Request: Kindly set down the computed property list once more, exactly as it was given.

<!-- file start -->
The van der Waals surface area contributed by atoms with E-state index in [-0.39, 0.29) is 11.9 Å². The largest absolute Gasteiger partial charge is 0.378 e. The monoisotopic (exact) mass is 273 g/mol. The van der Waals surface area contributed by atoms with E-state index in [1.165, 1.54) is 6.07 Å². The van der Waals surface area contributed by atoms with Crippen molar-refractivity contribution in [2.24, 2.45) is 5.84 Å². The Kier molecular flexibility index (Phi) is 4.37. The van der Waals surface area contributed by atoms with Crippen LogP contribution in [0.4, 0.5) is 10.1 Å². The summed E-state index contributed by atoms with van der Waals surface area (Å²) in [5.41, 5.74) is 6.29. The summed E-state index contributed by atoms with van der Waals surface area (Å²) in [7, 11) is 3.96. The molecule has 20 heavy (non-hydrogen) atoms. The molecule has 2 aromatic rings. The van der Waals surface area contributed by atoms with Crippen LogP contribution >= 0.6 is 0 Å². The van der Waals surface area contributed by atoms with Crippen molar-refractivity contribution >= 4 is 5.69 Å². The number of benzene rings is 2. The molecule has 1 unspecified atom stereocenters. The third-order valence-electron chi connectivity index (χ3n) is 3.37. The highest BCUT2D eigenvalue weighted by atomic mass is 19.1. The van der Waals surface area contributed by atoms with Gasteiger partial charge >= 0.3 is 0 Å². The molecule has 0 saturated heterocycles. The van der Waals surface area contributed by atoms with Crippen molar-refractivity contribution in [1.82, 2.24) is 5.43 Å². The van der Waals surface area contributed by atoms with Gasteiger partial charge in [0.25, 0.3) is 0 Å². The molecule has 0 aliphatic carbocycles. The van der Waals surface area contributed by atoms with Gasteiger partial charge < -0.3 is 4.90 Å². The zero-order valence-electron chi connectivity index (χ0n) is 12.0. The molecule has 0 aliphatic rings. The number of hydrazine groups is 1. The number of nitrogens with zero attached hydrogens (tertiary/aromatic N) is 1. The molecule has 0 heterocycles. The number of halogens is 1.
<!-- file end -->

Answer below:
The van der Waals surface area contributed by atoms with E-state index in [-0.39, 0.29) is 11.9 Å². The largest absolute Gasteiger partial charge is 0.378 e. The monoisotopic (exact) mass is 273 g/mol. The van der Waals surface area contributed by atoms with E-state index in [1.165, 1.54) is 6.07 Å². The van der Waals surface area contributed by atoms with Crippen molar-refractivity contribution in [2.24, 2.45) is 5.84 Å². The Kier molecular flexibility index (Phi) is 4.37. The van der Waals surface area contributed by atoms with Crippen LogP contribution in [0.4, 0.5) is 10.1 Å². The summed E-state index contributed by atoms with van der Waals surface area (Å²) in [5.41, 5.74) is 6.29. The summed E-state index contributed by atoms with van der Waals surface area (Å²) in [7, 11) is 3.96. The molecule has 20 heavy (non-hydrogen) atoms. The molecule has 2 aromatic rings. The van der Waals surface area contributed by atoms with Crippen LogP contribution >= 0.6 is 0 Å². The van der Waals surface area contributed by atoms with Crippen molar-refractivity contribution >= 4 is 5.69 Å². The number of benzene rings is 2. The molecule has 1 unspecified atom stereocenters. The third-order valence-electron chi connectivity index (χ3n) is 3.37. The highest BCUT2D eigenvalue weighted by atomic mass is 19.1. The van der Waals surface area contributed by atoms with Gasteiger partial charge >= 0.3 is 0 Å². The molecule has 0 saturated heterocycles. The van der Waals surface area contributed by atoms with Crippen molar-refractivity contribution in [1.82, 2.24) is 5.43 Å². The van der Waals surface area contributed by atoms with Gasteiger partial charge in [0.25, 0.3) is 0 Å². The molecule has 0 aliphatic carbocycles. The van der Waals surface area contributed by atoms with Gasteiger partial charge < -0.3 is 4.90 Å². The zero-order valence-electron chi connectivity index (χ0n) is 12.0. The molecule has 0 aliphatic rings. The number of hydrazine groups is 1. The number of nitrogens with zero attached hydrogens (tertiary/aromatic N) is 1. The molecule has 0 heterocycles. The number of halogens is 1.